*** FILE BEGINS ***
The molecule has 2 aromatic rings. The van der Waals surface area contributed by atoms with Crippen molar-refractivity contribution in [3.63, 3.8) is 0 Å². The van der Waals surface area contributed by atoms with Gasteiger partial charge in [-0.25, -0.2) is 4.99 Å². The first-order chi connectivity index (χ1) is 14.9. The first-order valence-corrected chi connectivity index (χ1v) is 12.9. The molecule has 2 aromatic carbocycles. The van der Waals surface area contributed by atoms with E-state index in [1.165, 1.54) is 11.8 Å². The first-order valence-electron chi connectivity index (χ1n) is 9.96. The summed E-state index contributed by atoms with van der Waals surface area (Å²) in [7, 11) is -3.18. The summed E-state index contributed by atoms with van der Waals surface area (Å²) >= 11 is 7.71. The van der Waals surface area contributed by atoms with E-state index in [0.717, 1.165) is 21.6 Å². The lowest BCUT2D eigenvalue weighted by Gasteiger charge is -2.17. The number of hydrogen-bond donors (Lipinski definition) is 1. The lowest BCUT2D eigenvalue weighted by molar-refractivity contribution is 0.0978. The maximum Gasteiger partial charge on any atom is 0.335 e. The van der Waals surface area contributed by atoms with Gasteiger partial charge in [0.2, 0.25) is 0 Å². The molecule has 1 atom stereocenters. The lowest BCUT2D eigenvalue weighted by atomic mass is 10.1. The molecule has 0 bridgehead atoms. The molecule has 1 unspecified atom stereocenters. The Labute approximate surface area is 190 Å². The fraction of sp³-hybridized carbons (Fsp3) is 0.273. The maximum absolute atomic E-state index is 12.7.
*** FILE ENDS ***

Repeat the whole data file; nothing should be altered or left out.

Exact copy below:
The molecule has 2 aromatic rings. The van der Waals surface area contributed by atoms with Crippen molar-refractivity contribution in [3.63, 3.8) is 0 Å². The van der Waals surface area contributed by atoms with Gasteiger partial charge in [-0.25, -0.2) is 4.99 Å². The first-order chi connectivity index (χ1) is 14.9. The first-order valence-corrected chi connectivity index (χ1v) is 12.9. The molecule has 2 aromatic carbocycles. The van der Waals surface area contributed by atoms with E-state index in [1.165, 1.54) is 11.8 Å². The first-order valence-electron chi connectivity index (χ1n) is 9.96. The summed E-state index contributed by atoms with van der Waals surface area (Å²) in [7, 11) is -3.18. The summed E-state index contributed by atoms with van der Waals surface area (Å²) >= 11 is 7.71. The van der Waals surface area contributed by atoms with E-state index in [0.717, 1.165) is 21.6 Å². The lowest BCUT2D eigenvalue weighted by Gasteiger charge is -2.17. The number of hydrogen-bond donors (Lipinski definition) is 1. The lowest BCUT2D eigenvalue weighted by molar-refractivity contribution is 0.0978. The maximum Gasteiger partial charge on any atom is 0.335 e. The van der Waals surface area contributed by atoms with Gasteiger partial charge in [0.2, 0.25) is 0 Å². The molecule has 1 atom stereocenters. The lowest BCUT2D eigenvalue weighted by atomic mass is 10.1. The molecule has 0 bridgehead atoms. The molecule has 1 unspecified atom stereocenters. The Labute approximate surface area is 190 Å². The fraction of sp³-hybridized carbons (Fsp3) is 0.273. The maximum absolute atomic E-state index is 12.7.